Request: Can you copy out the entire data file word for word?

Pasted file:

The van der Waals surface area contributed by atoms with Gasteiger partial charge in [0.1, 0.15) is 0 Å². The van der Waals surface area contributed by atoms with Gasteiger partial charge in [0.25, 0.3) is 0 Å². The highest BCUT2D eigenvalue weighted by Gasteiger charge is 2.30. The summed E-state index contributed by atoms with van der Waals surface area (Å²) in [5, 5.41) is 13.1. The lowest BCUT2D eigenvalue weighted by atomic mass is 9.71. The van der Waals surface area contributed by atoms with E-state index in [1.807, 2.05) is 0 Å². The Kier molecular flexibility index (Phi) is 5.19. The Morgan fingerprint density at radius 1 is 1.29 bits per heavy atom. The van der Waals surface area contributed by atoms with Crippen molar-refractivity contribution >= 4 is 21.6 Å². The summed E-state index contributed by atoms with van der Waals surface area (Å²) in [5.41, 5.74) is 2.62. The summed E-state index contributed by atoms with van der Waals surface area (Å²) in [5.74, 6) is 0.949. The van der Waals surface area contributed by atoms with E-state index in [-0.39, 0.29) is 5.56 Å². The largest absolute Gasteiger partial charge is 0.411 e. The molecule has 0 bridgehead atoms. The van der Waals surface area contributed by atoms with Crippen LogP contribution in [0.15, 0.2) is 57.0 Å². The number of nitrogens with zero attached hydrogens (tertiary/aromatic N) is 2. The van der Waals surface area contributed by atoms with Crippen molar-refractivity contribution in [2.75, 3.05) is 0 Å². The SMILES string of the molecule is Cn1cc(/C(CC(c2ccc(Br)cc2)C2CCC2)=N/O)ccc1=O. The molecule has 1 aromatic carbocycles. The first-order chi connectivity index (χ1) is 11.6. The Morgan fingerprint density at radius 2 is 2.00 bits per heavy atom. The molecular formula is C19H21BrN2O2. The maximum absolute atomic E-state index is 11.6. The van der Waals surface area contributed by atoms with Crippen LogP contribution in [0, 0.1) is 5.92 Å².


The van der Waals surface area contributed by atoms with Gasteiger partial charge in [0.1, 0.15) is 0 Å². The van der Waals surface area contributed by atoms with Gasteiger partial charge in [0.25, 0.3) is 0 Å². The highest BCUT2D eigenvalue weighted by Gasteiger charge is 2.30. The summed E-state index contributed by atoms with van der Waals surface area (Å²) in [5, 5.41) is 13.1. The lowest BCUT2D eigenvalue weighted by atomic mass is 9.71. The van der Waals surface area contributed by atoms with E-state index in [1.807, 2.05) is 0 Å². The Kier molecular flexibility index (Phi) is 5.19. The Morgan fingerprint density at radius 1 is 1.29 bits per heavy atom. The van der Waals surface area contributed by atoms with Crippen molar-refractivity contribution >= 4 is 21.6 Å². The summed E-state index contributed by atoms with van der Waals surface area (Å²) in [5.41, 5.74) is 2.62. The summed E-state index contributed by atoms with van der Waals surface area (Å²) in [5.74, 6) is 0.949. The van der Waals surface area contributed by atoms with E-state index in [-0.39, 0.29) is 5.56 Å². The largest absolute Gasteiger partial charge is 0.411 e. The molecule has 0 bridgehead atoms. The van der Waals surface area contributed by atoms with Crippen LogP contribution in [0.15, 0.2) is 57.0 Å². The number of nitrogens with zero attached hydrogens (tertiary/aromatic N) is 2. The van der Waals surface area contributed by atoms with Crippen molar-refractivity contribution in [2.75, 3.05) is 0 Å². The SMILES string of the molecule is Cn1cc(/C(CC(c2ccc(Br)cc2)C2CCC2)=N/O)ccc1=O. The molecule has 1 aromatic carbocycles. The first-order chi connectivity index (χ1) is 11.6. The Morgan fingerprint density at radius 2 is 2.00 bits per heavy atom. The molecular formula is C19H21BrN2O2. The maximum absolute atomic E-state index is 11.6. The van der Waals surface area contributed by atoms with Crippen LogP contribution in [0, 0.1) is 5.92 Å².